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1.
Nat Commun ; 10(1): 2198, 2019 05 16.
Artigo em Inglês | MEDLINE | ID: mdl-31097696

RESUMO

Many gene fusions are reported in tumours and for most their role remains unknown. As fusions are used for diagnostic and prognostic purposes, and are targets for treatment, it is crucial to assess their function in cancer. To systematically investigate the role of fusions in tumour cell fitness, we utilized RNA-sequencing data from 1011 human cancer cell lines to functionally link 8354 fusion events with genomic data, sensitivity to >350 anti-cancer drugs and CRISPR-Cas9 loss-of-fitness effects. Established clinically-relevant fusions were identified. Overall, detection of functional fusions was rare, including those involving cancer driver genes, suggesting that many fusions are dispensable for tumour fitness. Therapeutically actionable fusions involving RAF1, BRD4 and ROS1 were verified in new histologies. In addition, recurrent YAP1-MAML2 fusions were identified as activators of Hippo-pathway signaling in multiple cancer types. Our approach discriminates functional fusions, identifying new drivers of carcinogenesis and fusions that could have clinical implications.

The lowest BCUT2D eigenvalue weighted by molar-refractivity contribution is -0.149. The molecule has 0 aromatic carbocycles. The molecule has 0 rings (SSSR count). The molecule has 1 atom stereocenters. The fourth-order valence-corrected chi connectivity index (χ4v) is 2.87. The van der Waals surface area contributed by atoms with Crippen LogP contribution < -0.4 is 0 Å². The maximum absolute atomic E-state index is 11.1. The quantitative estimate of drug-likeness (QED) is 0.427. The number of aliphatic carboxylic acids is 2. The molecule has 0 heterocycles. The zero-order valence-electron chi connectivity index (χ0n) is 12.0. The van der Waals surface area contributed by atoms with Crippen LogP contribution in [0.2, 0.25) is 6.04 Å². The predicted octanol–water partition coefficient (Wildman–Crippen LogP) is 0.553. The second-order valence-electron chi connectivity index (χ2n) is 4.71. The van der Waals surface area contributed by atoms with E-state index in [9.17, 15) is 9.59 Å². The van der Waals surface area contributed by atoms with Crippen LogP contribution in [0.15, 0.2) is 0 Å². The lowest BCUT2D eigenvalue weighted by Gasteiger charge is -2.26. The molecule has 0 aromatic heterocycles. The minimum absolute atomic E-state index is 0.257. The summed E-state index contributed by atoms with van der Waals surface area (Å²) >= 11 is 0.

Assuntos
Biomarcadores Tumorais/genética , Sistemas CRISPR-Cas/genética , Fusão Gênica/genética , Neoplasias/genética , Antineoplásicos/farmacologia , Carcinogênese/genética , Linhagem Celular Tumoral , Conjuntos de Dados como Assunto , Resistencia a Medicamentos Antineoplásicos/genética , Detecção Precoce de Câncer/métodos , Perfilação da Expressão Gênica/métodos , Regulação Neoplásica da Expressão Gênica/efeitos dos fármacos , Genômica/métodos , Sequenciamento de Nucleotídeos em Larga Escala , Humanos , Neoplasias/diagnóstico , Análise de Sequência de RNA
2.
Nature ; 568(7753): 511-516, 2019 Apr.
Artigo em Inglês | MEDLINE | ID: mdl-30971826

RESUMO